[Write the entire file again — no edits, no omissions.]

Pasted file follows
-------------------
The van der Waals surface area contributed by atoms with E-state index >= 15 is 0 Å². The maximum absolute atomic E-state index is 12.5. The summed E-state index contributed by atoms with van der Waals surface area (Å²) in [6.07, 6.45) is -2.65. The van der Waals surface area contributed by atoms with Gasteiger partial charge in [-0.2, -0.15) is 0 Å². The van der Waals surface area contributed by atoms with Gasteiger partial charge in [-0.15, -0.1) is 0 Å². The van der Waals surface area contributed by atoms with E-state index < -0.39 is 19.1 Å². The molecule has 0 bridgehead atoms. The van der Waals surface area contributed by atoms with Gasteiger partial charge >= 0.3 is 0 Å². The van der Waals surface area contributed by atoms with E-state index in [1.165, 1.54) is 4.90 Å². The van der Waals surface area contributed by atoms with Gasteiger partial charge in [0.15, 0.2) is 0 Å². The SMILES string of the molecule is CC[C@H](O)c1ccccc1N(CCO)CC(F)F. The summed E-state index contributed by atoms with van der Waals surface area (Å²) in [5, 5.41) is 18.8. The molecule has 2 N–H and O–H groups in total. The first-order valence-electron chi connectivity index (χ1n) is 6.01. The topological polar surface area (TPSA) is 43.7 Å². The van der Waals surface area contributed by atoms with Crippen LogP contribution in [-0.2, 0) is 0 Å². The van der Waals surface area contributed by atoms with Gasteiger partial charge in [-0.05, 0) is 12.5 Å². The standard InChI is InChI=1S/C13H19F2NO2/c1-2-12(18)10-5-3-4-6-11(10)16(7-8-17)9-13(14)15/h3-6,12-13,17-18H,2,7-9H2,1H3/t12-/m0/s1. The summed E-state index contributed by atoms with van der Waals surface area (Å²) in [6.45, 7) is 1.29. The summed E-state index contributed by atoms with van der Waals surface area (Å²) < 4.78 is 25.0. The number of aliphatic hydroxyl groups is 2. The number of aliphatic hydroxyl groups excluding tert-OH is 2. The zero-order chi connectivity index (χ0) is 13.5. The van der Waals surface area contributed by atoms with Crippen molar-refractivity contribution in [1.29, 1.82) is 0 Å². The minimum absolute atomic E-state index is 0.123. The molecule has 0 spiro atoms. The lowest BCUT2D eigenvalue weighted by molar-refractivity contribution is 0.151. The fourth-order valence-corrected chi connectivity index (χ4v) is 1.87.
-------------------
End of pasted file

The van der Waals surface area contributed by atoms with E-state index >= 15 is 0 Å². The maximum absolute atomic E-state index is 12.5. The summed E-state index contributed by atoms with van der Waals surface area (Å²) in [6.07, 6.45) is -2.65. The van der Waals surface area contributed by atoms with Gasteiger partial charge in [-0.2, -0.15) is 0 Å². The van der Waals surface area contributed by atoms with Gasteiger partial charge in [-0.15, -0.1) is 0 Å². The van der Waals surface area contributed by atoms with E-state index < -0.39 is 19.1 Å². The molecule has 0 bridgehead atoms. The van der Waals surface area contributed by atoms with Gasteiger partial charge >= 0.3 is 0 Å². The van der Waals surface area contributed by atoms with E-state index in [1.165, 1.54) is 4.90 Å². The van der Waals surface area contributed by atoms with Gasteiger partial charge in [0.15, 0.2) is 0 Å². The SMILES string of the molecule is CC[C@H](O)c1ccccc1N(CCO)CC(F)F. The summed E-state index contributed by atoms with van der Waals surface area (Å²) in [5, 5.41) is 18.8. The molecule has 2 N–H and O–H groups in total. The first-order valence-electron chi connectivity index (χ1n) is 6.01. The topological polar surface area (TPSA) is 43.7 Å². The van der Waals surface area contributed by atoms with Crippen LogP contribution in [-0.2, 0) is 0 Å². The van der Waals surface area contributed by atoms with Gasteiger partial charge in [-0.05, 0) is 12.5 Å². The standard InChI is InChI=1S/C13H19F2NO2/c1-2-12(18)10-5-3-4-6-11(10)16(7-8-17)9-13(14)15/h3-6,12-13,17-18H,2,7-9H2,1H3/t12-/m0/s1. The summed E-state index contributed by atoms with van der Waals surface area (Å²) in [6.45, 7) is 1.29. The summed E-state index contributed by atoms with van der Waals surface area (Å²) < 4.78 is 25.0. The number of aliphatic hydroxyl groups is 2. The number of aliphatic hydroxyl groups excluding tert-OH is 2. The zero-order chi connectivity index (χ0) is 13.5. The van der Waals surface area contributed by atoms with Crippen molar-refractivity contribution in [1.29, 1.82) is 0 Å². The minimum absolute atomic E-state index is 0.123. The molecule has 0 spiro atoms. The lowest BCUT2D eigenvalue weighted by molar-refractivity contribution is 0.151. The fourth-order valence-corrected chi connectivity index (χ4v) is 1.87.